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Repairing Your Skin From Sun Damage

I know it sounds obvious, but really the best way to repair from sun damage is to avoid it all together. We have talked about the benefits of sunscreen and antioxidants, but I really wanted to break down sunscreen to the nitty gritty so you understand how you are protecting your skin. I attended a skincare conference recently and was fascinated by the discussion on sunscreen. I thought I would review and share some of the great information so you can arm yourself for the rest of the summer! I know it has not been particularly warm and sunny but nevertheless, lets give it a go.

First and foremost it is important to note that not all sunrays are considered equal. There are two different types of rays that can be harmful to our skin, ultraviolet A (UVA) and ultraviolet B (UVB).

UVA rays are long wave, meaning they penetrate deeper and can damage the dermis of the skin, which is its thickest layer. It's these rays that contribute to premature aging and wrinkling of the skin (photoaging). UVB is made up of shorter waves, which tend to target the more superficial layers of the skin. This type of ray is what can cause a burn, but both rays can play a role in the development of skin cancer. It is important to note that UVB rays can change in intensity depending on the season, and the time of day.

When reaching for a sunscreen, all of us are aware of the term SPF. Most likely, it is this number that drives your choice of sun protection. SPF stands for sun protection factor. Sunscreens typically are classified by their SPF number, which refers to their ability to reflect UVB rays, NOT UVA (this protection is not yet rated). This number is calculated by the amount of time it takes to burn sun-protected skin vs. unprotected skin. This is why it becomes extremely important to choose a broad-spectrum (or full-spectrum) sunscreen because it will provide protection from both UVA and UVB rays which is great, because although avoiding a burn is helpful, avoiding premature aging is important too. You must use a product with an SPF of 15 or higher to effectively protect against a sunburn and to reduce your risk of skin cancer.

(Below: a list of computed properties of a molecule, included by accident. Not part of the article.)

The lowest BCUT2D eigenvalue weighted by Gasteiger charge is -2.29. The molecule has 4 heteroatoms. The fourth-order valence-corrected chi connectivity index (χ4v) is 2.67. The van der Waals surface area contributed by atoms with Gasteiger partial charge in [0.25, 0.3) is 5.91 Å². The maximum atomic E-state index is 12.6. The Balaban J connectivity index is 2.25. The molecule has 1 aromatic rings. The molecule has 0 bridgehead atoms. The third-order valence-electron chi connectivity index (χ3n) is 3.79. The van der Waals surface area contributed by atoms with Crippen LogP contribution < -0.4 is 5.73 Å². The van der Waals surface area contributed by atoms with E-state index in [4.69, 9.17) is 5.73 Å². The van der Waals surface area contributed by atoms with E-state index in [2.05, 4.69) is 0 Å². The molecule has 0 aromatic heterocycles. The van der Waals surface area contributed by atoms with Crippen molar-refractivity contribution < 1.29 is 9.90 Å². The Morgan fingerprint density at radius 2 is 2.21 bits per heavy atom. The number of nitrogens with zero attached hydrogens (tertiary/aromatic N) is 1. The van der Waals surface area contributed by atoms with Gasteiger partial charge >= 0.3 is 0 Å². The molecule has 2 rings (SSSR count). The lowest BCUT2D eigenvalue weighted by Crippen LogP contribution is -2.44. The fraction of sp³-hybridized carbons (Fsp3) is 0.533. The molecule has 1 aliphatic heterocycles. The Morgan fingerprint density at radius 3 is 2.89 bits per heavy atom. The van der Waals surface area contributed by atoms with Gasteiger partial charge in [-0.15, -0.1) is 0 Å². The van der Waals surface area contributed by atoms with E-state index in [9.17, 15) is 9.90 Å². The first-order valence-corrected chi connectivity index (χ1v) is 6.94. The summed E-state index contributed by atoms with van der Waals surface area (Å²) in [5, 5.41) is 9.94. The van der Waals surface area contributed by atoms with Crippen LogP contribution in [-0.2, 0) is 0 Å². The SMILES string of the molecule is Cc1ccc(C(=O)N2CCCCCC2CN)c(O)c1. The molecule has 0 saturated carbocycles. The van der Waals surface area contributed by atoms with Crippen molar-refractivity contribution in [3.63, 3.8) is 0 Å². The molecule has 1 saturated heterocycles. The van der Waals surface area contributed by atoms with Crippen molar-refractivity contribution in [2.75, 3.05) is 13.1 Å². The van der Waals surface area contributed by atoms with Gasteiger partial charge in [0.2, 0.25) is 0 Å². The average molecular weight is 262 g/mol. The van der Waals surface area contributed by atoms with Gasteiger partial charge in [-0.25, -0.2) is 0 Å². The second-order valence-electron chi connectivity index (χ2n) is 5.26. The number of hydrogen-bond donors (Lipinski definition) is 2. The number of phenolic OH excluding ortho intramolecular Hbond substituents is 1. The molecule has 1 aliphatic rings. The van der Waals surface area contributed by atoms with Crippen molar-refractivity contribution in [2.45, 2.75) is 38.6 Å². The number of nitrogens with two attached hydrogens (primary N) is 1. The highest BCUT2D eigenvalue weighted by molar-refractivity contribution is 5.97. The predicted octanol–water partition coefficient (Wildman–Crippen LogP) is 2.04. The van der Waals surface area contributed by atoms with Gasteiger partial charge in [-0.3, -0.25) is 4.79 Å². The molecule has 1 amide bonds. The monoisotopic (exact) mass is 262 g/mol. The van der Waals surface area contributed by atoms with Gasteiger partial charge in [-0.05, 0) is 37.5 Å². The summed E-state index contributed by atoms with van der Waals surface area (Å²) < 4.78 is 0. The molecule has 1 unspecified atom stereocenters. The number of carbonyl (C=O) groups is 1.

So now that we know that a broad-spectrum sunscreen is a must, lets do a quick review of traditional vs. mineral protection. Using a traditional sunscreens will absolutely provide you with sun protection, however traditional sunscreens use chemically active ingredients to absorb the UV rays. Mineral based sunscreens on the other hand, are typically referred to as physical blocks because they use active ingredients like Titanium Dioxide and Zinc Oxide, which act by scattering the UV rays, rather than absorbing them.

The take home here is really that protection is important, but beyond that, broad spectrum protection, with an SPF greater than 15 is ideal. To reduce your chemical intake, opt for a mineral based sunscreen which offers just as much protection.

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